Darren Shan's Cirque du Freak threw me into his books quickly, which lead to his overall influence on my life. That was important for me, at age 12, to find a new series that I could read, a new author whose books I adored.
But the non-fiction is where the biggest changes have occurred in the past few years.
When I got my hands on Tim Ferriss's The Four-Hour Work Week, it opened up my mind to the idea that I didn't necessarily have to live a standard life. I didn't have to restrict myself to the idea of working a 9-5 job, if it ever came down to that.
However, it wasn't a full set of answers.
It was Americanised. It presumed prior knowledge or prior work experience. It presumed that I wanted to live my life in a particular way, and it avoided one very important issue: how did I want to earn a living?
While Ferriss's idea of a four-hour work week was appealing (except, you know, if you get paid by the hour), it wasn't for me. I didn't want to set up or own a business I didn't believe in. I would rather work 40 hours at something I loved and could talk about passionately than to do four hours of maintenance per week on a business that was just a source of income.
I couldn't sell the idea to myself.
When I read Nicholas Lovell's The Curve, things changed. I had a model to follow a little more closely. I could see how I could run a business I loved, on a time-scale similar to that Ferriss presented. I could see the value of free, I could see how what I wanted to do in life could be both fun and profitable.
I was almost there.
I had a near-ideal model. I had an explanation of how that model might work for me. All I needed was something to make that model make sense to me passionately.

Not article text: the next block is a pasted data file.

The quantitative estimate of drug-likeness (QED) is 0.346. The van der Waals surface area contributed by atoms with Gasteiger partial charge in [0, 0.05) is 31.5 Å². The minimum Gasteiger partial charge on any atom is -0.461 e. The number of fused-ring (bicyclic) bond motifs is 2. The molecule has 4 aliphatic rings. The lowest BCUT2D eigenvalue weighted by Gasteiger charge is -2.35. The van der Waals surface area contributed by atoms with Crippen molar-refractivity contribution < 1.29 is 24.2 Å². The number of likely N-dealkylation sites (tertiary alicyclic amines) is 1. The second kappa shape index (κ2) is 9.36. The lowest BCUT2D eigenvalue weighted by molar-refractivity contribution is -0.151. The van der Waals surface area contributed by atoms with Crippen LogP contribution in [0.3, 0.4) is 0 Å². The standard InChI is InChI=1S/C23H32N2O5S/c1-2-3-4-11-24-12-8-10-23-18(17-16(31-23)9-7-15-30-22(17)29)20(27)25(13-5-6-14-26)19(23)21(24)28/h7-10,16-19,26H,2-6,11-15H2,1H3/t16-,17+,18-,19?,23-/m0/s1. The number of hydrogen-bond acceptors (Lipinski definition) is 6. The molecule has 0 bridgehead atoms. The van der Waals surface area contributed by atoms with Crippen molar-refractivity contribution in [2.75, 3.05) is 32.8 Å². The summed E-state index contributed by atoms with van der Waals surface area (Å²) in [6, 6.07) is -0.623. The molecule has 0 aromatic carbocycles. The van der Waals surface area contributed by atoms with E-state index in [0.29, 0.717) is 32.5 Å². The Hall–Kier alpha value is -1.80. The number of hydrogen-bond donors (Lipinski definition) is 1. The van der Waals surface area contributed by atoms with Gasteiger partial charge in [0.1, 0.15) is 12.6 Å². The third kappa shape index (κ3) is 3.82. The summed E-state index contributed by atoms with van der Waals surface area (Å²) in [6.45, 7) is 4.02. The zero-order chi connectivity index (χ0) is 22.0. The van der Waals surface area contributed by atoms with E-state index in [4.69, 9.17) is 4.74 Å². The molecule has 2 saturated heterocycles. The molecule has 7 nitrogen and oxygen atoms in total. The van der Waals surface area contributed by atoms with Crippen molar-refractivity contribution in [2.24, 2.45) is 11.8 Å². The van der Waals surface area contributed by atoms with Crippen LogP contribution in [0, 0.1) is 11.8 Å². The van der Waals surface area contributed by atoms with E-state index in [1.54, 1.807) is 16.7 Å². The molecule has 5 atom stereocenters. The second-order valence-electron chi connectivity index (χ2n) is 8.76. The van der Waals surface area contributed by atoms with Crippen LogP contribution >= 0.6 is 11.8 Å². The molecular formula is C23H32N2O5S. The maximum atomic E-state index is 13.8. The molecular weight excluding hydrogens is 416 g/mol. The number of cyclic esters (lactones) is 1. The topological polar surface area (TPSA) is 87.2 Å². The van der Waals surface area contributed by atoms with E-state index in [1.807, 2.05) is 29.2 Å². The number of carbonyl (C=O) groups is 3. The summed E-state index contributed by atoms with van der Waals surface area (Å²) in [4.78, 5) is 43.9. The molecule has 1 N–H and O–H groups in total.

Enter Syd Field's Screenplay.
I know what you might be thinking. That's not a business book. Hollywood is incredibly competitive. Blah-blah-blah. It's a dream. It's an aspiration. It's something to strive for. But that wasn't all I got out of the book.
I could see myself using his teachings. I could see my craft explode in front of me - not into nothingness, but into something more. It was like a new beginning, and it gave sense to the model. I worked it out.
You see, I want to work in publishing. But publishing is a big business, and a loaded term. It could be my own business, or it could be for one of the biggies, but it's the dream. It's also not a great way to make money.
The only way I see this working is to combined writing and publishing, and the writing can't just be fiction. It needs to be non-fiction that seeks to help others. It needs to be screenplays that, if they're lucky enough to make it to cinemas as a finished film, will give people a sense of joy. I need to be able to teach people about the world in some way, shape or form. Movies change lives. They can show people something with just enough reality that the message gets through.
That's the passion - the message. That's what Ferriss couldn't show me how to deliver. That's what Lovell was guiding me towards. And Field, he finished the job, by going back to the basics, back to where my dreams started - with writing, and with the business of it.
The thing is, I didn't go looking for change. I went looking for an interesting read. The books that influence us most aren't the ones we expect to change our lives. The books that influence us just happen, mostly by accident, and that's where the pleasure lies in them. While there are other books that have helped shape my life in different ways, like Brendon Burchard's The Millionaire Messenger, there's less than a handful that actually piece together to form a cohesive model that I can follow - one that requires my own input in the making. Those are the books I'll cling to, the ones I'll return to for advice and wisdom, again and again.